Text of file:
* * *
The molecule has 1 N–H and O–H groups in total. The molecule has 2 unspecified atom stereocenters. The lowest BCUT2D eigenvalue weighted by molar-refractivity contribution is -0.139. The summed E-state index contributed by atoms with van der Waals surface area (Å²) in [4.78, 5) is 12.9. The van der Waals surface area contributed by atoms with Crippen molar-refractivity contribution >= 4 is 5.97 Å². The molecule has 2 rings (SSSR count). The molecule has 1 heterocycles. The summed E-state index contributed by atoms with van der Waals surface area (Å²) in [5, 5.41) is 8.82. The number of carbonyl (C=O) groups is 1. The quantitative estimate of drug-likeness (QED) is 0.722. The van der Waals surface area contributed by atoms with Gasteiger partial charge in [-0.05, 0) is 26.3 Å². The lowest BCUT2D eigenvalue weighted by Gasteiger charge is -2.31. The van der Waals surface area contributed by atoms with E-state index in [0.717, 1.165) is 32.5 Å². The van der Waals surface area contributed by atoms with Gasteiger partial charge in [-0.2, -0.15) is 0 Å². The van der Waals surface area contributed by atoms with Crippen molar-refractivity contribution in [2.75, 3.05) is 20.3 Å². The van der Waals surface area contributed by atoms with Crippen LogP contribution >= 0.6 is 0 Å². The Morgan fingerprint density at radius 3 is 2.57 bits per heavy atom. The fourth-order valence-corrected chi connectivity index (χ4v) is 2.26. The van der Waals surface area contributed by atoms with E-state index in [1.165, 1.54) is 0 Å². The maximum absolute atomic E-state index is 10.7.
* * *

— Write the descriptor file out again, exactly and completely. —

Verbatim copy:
The molecule has 1 N–H and O–H groups in total. The molecule has 2 unspecified atom stereocenters. The lowest BCUT2D eigenvalue weighted by molar-refractivity contribution is -0.139. The summed E-state index contributed by atoms with van der Waals surface area (Å²) in [4.78, 5) is 12.9. The van der Waals surface area contributed by atoms with Crippen molar-refractivity contribution >= 4 is 5.97 Å². The molecule has 2 rings (SSSR count). The molecule has 1 heterocycles. The summed E-state index contributed by atoms with van der Waals surface area (Å²) in [5, 5.41) is 8.82. The number of carbonyl (C=O) groups is 1. The quantitative estimate of drug-likeness (QED) is 0.722. The van der Waals surface area contributed by atoms with Gasteiger partial charge in [-0.05, 0) is 26.3 Å². The lowest BCUT2D eigenvalue weighted by Gasteiger charge is -2.31. The van der Waals surface area contributed by atoms with E-state index in [0.717, 1.165) is 32.5 Å². The van der Waals surface area contributed by atoms with Gasteiger partial charge in [-0.2, -0.15) is 0 Å². The van der Waals surface area contributed by atoms with Crippen molar-refractivity contribution in [2.75, 3.05) is 20.3 Å². The van der Waals surface area contributed by atoms with Crippen LogP contribution >= 0.6 is 0 Å². The Morgan fingerprint density at radius 3 is 2.57 bits per heavy atom. The fourth-order valence-corrected chi connectivity index (χ4v) is 2.26. The van der Waals surface area contributed by atoms with E-state index in [1.165, 1.54) is 0 Å². The maximum absolute atomic E-state index is 10.7.